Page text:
After I apply the epoxy Ill Put the box over the item and turn it on.

Rodney, you had a very informative post. For the low quantity Ill be doing, 1+ pieces, the convenience of the UV epoxy is worth the cost. Its amazing the difference volume makes. Im also not concerned with the 1/2 hour cure time using a UV light from the local store.

When you said fluorescent bulbs I wondered about how much UV would come out. I know that printers fluorescents had stripes of no phosphor to allow the full spectrum out, but they are dangerous to look at. All wavelengths of UV come out of those.

Now I see that they are UV fluorescents, great. Makes my creative juices run.

To: Harvey only (HARVEY-ONLY)[7]25 Mar 2005

I exchanged some emails with ultra dome. I was told that an ordinary fluorescent black light will work if its within an inch or two of the epoxy. I am hoping a compact florescent will also work. These say 15W; dont know if thats the bulb or unit.

Home Depot has 18 and 24 bulbs. The compact fluorescents I bought are from Spencer Gifts, at the local mall, $5 each. The box I used is 5.5×4.5×3, very thin flute, maybe F.

I ended up buying a small bottle of the epoxy and the applicators from ultra dome. (Theyll be offering a smaller entry level UV system in a few months. Itll probably be good for people who dont want to rig up their own, and dont requrie the size/price of the existing system.) Im not sure if its the hard or soft epoxy David discussed. If my initial tests go ok Ill check out CGS and their offering.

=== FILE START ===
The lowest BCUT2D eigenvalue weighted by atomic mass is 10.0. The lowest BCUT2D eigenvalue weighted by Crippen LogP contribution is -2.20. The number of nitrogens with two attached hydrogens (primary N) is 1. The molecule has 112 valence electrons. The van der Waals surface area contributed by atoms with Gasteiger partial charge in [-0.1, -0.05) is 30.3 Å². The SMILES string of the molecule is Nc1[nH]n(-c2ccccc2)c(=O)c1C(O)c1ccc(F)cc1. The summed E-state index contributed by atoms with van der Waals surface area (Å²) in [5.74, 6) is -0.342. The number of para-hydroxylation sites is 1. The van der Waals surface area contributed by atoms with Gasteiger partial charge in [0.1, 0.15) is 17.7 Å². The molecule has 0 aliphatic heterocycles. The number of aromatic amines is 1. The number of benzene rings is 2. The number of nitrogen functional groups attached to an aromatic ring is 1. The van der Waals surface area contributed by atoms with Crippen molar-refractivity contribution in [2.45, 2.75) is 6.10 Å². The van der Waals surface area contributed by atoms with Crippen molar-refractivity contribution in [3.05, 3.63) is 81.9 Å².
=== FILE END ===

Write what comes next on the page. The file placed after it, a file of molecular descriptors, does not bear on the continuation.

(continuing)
To: Harvey only (HARVEY-ONLY)[7]29 Mar 2005

The light worked well with my first test piece, though it did get a little warm in under the box. I need to think about adding vent holes yet still containing the UV light.

My first test piece saw a laser engraved sticker, the Laser Lights material. I now understand why the video on the Ultra Dome web site used a removable adhesive to hold the stickers; mine cured with a very slight curl.

From: Harvey only (HARVEY-ONLY)[10]

I cannot find the screw in UV lights at Home Depot, where did you get them?

As far as the heat, if it is not too much for the box, it should promote the setting also. It will also tend to thin out the stuff before it cures a bit to make that unseen bubble rise and pop.

If the heat is too much, a hole just above the sockets will allow the least amount of light to escape, and a hole at the bottom of the back will make for much improved circulation.

I forgot to mention in the previous post that the metal tape probably doubles the amount of usable UV inside the box. A shiny metal under the item will also reflect back a lot of light.

To: Harvey only (HARVEY-ONLY)[10]29 Mar 2005

I cannot find the screw in UV lights at Home Depot, where did you get them?

– From Spencer Gifts at the local mall. They carry various novelty items.

My only concern with the heat, and I dont know if its justified, is a noticeably shortened bulb life. I ran it for 25min. Ill have to see how much time is required.

Im considering spray painting the applicator bottle to help help keep the contents in the dark.

Its an amazingly easy process. I ordered a small bottle of the flexible epoxy so I can compare the two and see which I prefer.

To: Stunt Engraver (DGL)[2]29 Mar 2005